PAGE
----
Table 3 provides the results of the factor analyses that are presented graphically in the Figure. Three factors were extracted in both the exploratory and the validation samples with remarkably similar factor loadings. An adiposity factor, which accounted for the largest proportion of the total variance, was the initial factor extracted. A cholesterol factor was second factor, and a carbohydrate-metabolic factor was the third factor extracted. Together, these factors accounted for ≈67% of the variance in the measured variables. Although the factor structure was consistent across samples, there were 2 notable differences between the exploratory and validation samples. Insulin had a factor loading >0.4 for only the carbohydrate-metabolic factor in the exploratory sample but for both the adiposity and the carbohydrate-metabolic factors in the validation sample. Additionally, HDL-C had a factor loading >0.4 for the adiposity factor in the exploratory sample and the carbohydrate-metabolic factor in the validation sample. For both samples, Bartlett’s test of sphericity was highly significant (<0.0001 for both), indicating good model acceptability.

In the subset with BP measures, factor analysis yielded a 4-factor solution. The first 3 factors were nearly identical to those extracted when BP was not included. The fourth factor was composed of the BP measures. Glucose loaded negatively onto the adiposity factor (−0.409). Glucose also loaded negatively onto the adiposity factor in the validation sample, but the factor loading was much lower (−0.110).

### Description of Factor Scores and Cumulative Risk Scale Scores

Scores on the adiposity factor ranged from −2.08 to 4.95. The median was −0.21. For the cholesterol factor, scores ranged from −2.74 to 7.63; the median was −0.07. For the carbohydrate-metabolic factor, scores ranged from −3.28 to 9.29, with a median of −0.13. Cumulative risk scale scores ranged from −3.54 to 12.58, with a median on −0.32. The majority (n=1148, 88.3%) were not at high risk for any factor. However, 10.9% (n=142) were at high risk for 1 of the 3 factors, and 10 subjects (0.8%) were at high risk for 2 factors. No one was at high risk for all 3 factors. The adiposity factor had the highest number of high-risk subjects (n=66, 5.1%). Female subjects were more likely to be at high risk for the adiposity factor (*P*=0.002), as were non-Hispanic black compared with non-Hispanic white subjects (*P*=0.001). The cholesterol and carbohydrate-metabolic factors had nearly equal numbers of high-risk subjects (n=46, 3.5% for the cholesterol factor and n=50, 3.8% for the carbohydrate-metabolic factor). Female subjects were less likely to be at high risk on the carbohydrate-metabolic factor (*P*=0.009), as were prepubertal subjects (*P*=0.003). Among those at high cumulative risk, a sizable proportion (n=12, 18.5%) were not at high risk for any of the 3 factors. Most scoring in the top fifth percentile of cumulative risk had only 1 factor with a score >2.0 (n=43, 66.2%). Among those at high cumulative risk, scores on the adiposity factor ranged from −0.88 to 4.95. Scores on the cholesterol factor ranged from −1.84 to 7.62, and scores on the carbohydrate-metabolic factor ranged from −0.071 to 9.29.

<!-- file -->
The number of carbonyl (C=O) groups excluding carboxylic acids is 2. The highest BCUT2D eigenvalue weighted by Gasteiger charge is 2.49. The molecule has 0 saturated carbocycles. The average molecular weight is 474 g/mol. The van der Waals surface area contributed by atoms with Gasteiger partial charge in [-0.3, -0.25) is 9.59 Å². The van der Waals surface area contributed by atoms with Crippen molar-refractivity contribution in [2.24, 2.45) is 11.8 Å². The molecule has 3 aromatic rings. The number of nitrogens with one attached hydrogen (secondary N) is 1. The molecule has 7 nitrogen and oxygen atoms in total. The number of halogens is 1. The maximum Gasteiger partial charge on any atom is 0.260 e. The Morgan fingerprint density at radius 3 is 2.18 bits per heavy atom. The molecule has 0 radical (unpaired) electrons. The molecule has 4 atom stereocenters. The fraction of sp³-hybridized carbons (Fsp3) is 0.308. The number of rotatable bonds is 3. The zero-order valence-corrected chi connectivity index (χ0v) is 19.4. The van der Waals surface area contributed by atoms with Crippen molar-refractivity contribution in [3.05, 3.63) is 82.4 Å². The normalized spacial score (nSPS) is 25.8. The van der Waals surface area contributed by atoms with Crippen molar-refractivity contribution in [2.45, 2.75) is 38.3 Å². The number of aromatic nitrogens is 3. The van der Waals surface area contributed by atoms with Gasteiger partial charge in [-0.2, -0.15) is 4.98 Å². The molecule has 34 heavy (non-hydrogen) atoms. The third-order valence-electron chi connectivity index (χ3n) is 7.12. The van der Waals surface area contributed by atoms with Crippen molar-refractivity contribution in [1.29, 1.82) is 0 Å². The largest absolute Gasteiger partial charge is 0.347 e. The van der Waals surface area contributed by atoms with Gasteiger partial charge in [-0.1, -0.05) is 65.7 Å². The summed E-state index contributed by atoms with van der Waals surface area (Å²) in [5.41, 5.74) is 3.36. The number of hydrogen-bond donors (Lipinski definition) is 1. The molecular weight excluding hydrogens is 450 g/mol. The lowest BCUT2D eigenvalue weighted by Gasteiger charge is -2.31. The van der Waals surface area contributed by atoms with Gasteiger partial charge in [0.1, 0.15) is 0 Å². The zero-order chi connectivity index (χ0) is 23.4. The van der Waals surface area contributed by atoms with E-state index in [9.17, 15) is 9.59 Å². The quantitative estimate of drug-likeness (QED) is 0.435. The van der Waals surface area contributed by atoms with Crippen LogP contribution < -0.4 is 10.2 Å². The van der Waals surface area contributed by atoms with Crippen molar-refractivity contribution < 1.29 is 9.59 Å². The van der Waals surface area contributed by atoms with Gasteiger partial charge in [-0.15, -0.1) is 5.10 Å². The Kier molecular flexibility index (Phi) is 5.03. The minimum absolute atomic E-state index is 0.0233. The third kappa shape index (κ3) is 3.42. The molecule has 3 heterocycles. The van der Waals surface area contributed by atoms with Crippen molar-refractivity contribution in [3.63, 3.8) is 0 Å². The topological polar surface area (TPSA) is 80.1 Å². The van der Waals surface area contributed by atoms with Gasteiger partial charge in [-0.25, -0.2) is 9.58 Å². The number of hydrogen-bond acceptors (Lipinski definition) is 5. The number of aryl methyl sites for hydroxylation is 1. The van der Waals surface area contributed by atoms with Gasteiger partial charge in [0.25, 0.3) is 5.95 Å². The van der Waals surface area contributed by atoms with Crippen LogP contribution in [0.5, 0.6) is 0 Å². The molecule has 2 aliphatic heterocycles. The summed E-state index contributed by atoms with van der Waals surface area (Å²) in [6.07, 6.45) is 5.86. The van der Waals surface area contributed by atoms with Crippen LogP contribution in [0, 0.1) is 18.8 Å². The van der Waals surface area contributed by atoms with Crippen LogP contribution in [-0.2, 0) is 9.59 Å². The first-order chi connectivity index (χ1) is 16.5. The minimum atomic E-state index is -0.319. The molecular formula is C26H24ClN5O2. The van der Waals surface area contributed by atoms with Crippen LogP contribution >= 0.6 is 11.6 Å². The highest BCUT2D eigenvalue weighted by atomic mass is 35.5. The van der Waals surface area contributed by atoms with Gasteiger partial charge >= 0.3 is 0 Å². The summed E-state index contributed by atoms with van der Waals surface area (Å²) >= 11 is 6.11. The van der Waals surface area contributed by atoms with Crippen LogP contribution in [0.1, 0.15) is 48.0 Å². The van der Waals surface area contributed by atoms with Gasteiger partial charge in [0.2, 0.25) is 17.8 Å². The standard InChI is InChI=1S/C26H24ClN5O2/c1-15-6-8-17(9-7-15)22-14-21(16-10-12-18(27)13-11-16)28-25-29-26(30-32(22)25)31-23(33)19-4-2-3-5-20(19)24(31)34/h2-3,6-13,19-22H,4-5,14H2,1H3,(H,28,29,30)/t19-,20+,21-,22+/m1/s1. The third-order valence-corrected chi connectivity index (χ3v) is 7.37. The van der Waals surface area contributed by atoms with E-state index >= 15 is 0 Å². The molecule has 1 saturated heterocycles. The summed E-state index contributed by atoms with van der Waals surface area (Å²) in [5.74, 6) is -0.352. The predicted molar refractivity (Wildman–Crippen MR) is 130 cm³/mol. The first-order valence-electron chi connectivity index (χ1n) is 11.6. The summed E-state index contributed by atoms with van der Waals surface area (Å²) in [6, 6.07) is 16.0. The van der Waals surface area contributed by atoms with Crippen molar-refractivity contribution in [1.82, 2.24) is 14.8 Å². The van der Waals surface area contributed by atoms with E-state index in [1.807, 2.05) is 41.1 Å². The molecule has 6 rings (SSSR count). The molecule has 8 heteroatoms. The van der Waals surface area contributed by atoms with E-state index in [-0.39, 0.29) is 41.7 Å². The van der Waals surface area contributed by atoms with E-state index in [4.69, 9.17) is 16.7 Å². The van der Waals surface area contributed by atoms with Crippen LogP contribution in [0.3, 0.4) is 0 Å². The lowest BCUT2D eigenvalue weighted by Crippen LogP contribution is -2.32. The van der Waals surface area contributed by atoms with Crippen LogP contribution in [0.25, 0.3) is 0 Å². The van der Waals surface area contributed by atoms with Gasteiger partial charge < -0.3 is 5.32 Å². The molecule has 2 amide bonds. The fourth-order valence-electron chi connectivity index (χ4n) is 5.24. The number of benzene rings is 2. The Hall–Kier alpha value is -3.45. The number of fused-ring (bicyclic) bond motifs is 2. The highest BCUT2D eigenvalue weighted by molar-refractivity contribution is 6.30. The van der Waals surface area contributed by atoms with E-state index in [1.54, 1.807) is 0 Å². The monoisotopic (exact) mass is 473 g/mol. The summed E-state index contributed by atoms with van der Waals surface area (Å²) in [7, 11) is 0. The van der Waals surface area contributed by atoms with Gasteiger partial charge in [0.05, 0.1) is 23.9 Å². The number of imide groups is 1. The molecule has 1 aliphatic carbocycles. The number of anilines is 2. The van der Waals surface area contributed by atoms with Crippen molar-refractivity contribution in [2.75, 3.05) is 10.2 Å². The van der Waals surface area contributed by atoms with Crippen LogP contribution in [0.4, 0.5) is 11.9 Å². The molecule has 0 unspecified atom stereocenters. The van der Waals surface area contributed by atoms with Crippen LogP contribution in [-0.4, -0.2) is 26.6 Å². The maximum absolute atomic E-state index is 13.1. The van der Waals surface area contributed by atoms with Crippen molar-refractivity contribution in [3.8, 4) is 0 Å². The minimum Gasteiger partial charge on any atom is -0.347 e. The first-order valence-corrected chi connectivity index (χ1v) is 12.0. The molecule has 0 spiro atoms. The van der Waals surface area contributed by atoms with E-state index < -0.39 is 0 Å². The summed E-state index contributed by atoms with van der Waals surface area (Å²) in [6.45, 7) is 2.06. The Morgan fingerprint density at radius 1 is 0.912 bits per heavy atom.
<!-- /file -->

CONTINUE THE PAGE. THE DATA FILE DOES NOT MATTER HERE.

### Association of Weight Status and Hyperinsulinemia to High Risk

Weight status was related to being in the high-risk category for all 3 extracted factors, whereas hyperinsulinemia was associated with being at high risk for 2 of the 3 factors (Table 4). In logistic regression analyses, both obesity and hyperinsulinemia remained independent correlates of high cumulative risk. However, obesity was a much more powerful correlate of high cumulative risk (odds ratio [OR]=19.2; 95% CI, 7.6 to 48.5) than hyperinsulinemia (OR=3.5; 95% CI, 1.8 to 6.8). When the cut point for hyperinsulinemia was increased to the top fifth percentile, obesity remained the strongest correlate of high cumulative risk (OR_{obesity}=24.5 [95% CI, 9.9 to 60.2]; OR_{hyperinsulinemia}=12.4 [95% CI, 6.0 to 26.0]).

## Discussion